Celebrated between the 21st and 29th of September, Mabon is one of the eight sabbats of the pagan Wheel of the Year. The festivities are to enjoy the arrival of the autumn equinox; this time being sacred for turning inwards and preparing for the winter ahead. Using this time to reflect after the long days of summer is traditionally what ancient Celts and pagans would do to mentally prepare for the cold and dark nights of the latter half of the year.

The restful times of the autumn equinox and winter solstice are perfect for drying and preserving the rich crops of the fruitful summer months, storing food to enjoy throughout the winter, and preparing warming foods made with seasonal vegetables and fruits. During September vegetables such as pumpkins, squashes and gourds are abundant, meaning rich vegetable pies and stews are perfect for celebrating the transition from summer to winter.

Let’s learn a bit more about the rituals and practices that are used during Mabon and see if you feel called to try any of them.

1. Feast With Loved Ones

Food is a huge part of pagan celebrations, and therefore Mabon wouldn’t be complete without a harvest feast. Gather lots of fresh produce and make a warming dish for loved ones to enjoy together. Give thanks for the abundance of food and good times spent in good company, this is always a beautiful way to bring festivity to any occasion. Maybe suggest everybody bring a plate of food which can all be enjoyed together, or go to town and make a big pot of warming stew made with seasonal veggies and fresh bread followed by apple pie; as long as you use this time to recognise the abundance and sacredness of food and its nourishment, you can enjoy a feast exactly how you feel drawn to!

2. Preserve Harvested Foods For the Winter

Preserving collected harvests for the winter is an ancient tradition followed by many before food was so easily acquired at corner shops or 24 hour supermarkets! This integral process was key to survival for many civilisations, yet it is still practiced by many pagans today in order to preserve tradition. Take blackberries for example, a delicious berry abundant in the months of August and September, but nowhere to be found outside of these months. Finding a way to preserve these blackberries into a jam or syrup is a perfect way to enjoy the abundance of summer throughout the winter months too. Spend a day pickling, preserving or making jams or chutneys with some local or foraged goods and enjoy the rewards later.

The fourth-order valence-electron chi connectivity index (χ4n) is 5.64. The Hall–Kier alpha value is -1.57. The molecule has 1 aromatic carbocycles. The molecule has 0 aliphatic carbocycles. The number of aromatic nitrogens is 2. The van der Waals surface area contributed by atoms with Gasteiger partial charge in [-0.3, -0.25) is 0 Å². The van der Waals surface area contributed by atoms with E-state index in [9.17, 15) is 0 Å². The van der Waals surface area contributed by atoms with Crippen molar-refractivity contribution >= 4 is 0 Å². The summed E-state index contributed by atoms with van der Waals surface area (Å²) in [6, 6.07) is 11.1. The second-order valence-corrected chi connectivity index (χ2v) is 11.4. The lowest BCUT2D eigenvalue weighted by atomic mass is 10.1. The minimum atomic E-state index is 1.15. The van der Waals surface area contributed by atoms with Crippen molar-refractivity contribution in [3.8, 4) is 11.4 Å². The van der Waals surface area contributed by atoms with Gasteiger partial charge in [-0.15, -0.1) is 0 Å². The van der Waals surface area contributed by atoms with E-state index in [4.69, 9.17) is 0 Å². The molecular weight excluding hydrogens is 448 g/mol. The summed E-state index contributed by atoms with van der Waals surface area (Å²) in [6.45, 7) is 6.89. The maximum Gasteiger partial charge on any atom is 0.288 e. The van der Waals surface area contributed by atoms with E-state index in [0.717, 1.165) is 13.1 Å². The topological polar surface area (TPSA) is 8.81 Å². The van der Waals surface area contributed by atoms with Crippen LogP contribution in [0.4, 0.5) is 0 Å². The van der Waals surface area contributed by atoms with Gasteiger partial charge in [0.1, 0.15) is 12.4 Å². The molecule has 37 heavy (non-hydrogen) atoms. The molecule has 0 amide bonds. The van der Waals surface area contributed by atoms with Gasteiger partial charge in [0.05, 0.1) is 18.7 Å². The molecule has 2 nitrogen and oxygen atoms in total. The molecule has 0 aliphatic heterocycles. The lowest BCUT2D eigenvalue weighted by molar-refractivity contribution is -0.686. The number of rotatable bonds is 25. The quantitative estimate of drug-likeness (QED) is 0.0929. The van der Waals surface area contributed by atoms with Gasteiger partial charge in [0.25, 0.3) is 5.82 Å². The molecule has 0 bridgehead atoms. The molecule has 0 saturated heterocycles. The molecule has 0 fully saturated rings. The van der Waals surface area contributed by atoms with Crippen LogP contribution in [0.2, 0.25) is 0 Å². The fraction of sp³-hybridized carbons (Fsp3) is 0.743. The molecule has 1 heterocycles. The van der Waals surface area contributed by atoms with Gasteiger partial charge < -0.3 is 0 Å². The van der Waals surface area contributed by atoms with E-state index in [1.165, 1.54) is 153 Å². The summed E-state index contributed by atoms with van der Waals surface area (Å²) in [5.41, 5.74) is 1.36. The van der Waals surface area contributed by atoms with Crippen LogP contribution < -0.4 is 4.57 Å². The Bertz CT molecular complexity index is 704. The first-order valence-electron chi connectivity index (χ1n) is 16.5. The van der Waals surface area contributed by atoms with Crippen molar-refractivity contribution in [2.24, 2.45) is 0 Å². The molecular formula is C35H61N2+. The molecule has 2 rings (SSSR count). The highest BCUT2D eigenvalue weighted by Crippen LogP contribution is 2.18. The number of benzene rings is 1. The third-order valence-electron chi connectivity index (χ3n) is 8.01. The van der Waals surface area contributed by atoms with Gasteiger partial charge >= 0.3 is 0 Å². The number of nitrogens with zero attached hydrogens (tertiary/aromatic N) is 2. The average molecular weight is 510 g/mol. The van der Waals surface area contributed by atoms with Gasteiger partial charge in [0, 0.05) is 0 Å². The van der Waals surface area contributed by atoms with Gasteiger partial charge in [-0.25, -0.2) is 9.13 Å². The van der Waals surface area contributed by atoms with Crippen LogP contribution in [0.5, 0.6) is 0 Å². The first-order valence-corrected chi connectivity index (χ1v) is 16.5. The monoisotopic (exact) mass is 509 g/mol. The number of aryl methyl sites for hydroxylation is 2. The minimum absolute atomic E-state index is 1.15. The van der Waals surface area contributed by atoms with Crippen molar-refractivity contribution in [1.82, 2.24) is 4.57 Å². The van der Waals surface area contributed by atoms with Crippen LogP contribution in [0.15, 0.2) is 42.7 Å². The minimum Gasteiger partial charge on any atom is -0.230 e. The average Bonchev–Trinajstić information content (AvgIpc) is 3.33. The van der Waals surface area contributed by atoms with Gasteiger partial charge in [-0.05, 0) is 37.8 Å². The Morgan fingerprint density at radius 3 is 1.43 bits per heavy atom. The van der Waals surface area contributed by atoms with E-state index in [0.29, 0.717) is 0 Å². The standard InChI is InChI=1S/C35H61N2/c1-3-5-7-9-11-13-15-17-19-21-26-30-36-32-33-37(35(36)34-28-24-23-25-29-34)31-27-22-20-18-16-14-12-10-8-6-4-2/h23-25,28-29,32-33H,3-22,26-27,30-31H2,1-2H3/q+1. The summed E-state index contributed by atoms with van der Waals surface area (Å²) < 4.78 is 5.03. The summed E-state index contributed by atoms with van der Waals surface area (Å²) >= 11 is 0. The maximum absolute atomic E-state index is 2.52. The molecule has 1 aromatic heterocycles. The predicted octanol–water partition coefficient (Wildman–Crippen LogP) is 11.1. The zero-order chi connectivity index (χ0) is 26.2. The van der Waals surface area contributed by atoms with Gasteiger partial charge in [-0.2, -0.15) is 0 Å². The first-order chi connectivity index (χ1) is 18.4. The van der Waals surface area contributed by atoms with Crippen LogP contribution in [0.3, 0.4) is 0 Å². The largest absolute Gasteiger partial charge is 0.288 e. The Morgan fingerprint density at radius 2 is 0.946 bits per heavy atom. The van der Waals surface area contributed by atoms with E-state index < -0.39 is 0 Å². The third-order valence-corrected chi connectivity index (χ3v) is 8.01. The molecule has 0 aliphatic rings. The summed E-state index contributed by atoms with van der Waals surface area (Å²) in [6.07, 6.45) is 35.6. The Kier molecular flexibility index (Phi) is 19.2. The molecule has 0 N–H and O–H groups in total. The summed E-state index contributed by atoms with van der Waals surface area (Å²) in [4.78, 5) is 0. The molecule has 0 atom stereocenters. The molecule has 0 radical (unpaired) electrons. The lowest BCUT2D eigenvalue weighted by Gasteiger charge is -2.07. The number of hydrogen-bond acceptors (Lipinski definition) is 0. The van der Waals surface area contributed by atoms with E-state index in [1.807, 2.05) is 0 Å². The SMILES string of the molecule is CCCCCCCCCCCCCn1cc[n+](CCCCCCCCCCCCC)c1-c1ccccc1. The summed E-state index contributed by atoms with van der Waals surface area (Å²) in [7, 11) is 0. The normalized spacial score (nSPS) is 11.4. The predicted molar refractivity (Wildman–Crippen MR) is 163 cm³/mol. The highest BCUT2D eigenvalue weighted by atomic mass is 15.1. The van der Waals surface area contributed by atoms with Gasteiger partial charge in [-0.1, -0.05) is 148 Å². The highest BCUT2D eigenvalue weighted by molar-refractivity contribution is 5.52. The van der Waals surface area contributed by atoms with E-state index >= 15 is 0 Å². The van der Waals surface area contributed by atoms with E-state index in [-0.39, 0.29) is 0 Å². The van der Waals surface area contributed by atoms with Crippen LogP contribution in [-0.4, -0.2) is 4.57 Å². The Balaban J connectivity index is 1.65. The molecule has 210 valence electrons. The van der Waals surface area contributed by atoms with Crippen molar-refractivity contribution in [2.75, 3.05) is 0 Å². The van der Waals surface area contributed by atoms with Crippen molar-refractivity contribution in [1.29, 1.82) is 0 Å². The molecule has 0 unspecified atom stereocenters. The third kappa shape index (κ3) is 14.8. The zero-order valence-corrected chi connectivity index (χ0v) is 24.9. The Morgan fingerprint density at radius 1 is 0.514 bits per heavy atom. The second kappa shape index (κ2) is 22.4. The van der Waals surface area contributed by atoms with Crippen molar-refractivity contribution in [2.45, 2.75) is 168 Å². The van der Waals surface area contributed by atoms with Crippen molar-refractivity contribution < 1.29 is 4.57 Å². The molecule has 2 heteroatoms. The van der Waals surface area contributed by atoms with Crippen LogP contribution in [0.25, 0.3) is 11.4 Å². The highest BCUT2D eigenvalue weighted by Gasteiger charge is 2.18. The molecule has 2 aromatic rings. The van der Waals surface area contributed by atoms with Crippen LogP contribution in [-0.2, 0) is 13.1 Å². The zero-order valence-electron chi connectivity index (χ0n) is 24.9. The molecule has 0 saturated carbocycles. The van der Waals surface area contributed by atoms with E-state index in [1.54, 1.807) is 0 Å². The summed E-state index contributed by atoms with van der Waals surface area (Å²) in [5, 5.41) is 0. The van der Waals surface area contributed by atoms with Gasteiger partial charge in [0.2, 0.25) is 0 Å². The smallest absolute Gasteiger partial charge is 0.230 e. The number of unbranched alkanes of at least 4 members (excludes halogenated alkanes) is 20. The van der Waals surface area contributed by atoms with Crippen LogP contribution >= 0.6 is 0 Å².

3. Reflect and Give Thanks for The Abundance of Summer

Gratitude is a huge part of pagan philosophy; giving thanks is an essential part of most sabbat celebrations. The continuation of the Wheel of the Year expresses the need for change and growth throughout the seasons. Spend a little while giving thanks for the sunshine that the summer brought, the new experiences and memories, and the abundance of life (food, wildlife, opportunities) that it brought with it. If you feel inclined, a meditation ritual with intention setting and an overarching sense of gratitude is a perfect way to honour the changing of the seasons.

4. Have a Light Ritual

Mabon is a celebration of the autumnal equinox, meaning it is a midpoint between the summer and winter solstices. This balance between the bright days of summer and dark days of winter makes up a large part of Mabon festivities: recognising that both light and dark is needed in order to complete the cycle of the year. Spend an evening during Mabon to light a candle or sit in the dark and appreciate the need for both; this can be extrapolated out into a meditation about needing both good days and bad days, happiness and sadness, in order to have balance and enjoy the full spectrum of life.

5. Set Intentions for the Winter Months

For many, the long and cold months of winter are difficult and hard to cope with. In order to make the most of these times and embracing the change, is to come up with some intentions before the shorter days set in. Make a list of some hobbies or activities you’d like to try during the gloomy evenings so it changes the perspective. Instead of ‘I have to stay in because it’s dark and cold’, it becomes ‘I get to try out x, y or z hobby during these cosy evenings’. This practice is great for maintaining your wellbeing during the (let’s face it) sometimes difficult months, as well as giving you something to work on and achieve. Maybe try out something with friends and create a craft circle or have a new hobby day – the options are limitless!


At Welsh Witch HQ, we recognise everybody is different and will choose to celebrate differently. We encourage you to embrace the rituals you feel most drawn to and that feel most authentic to you.

Embrace what feels good and leave the rest.

We hope you have a magical Mabon and we hope this time is restful, rejuvenating and brings forth prosperity and clarity as we transition into the winter months.

Love and light,

Welsh Witch HQ x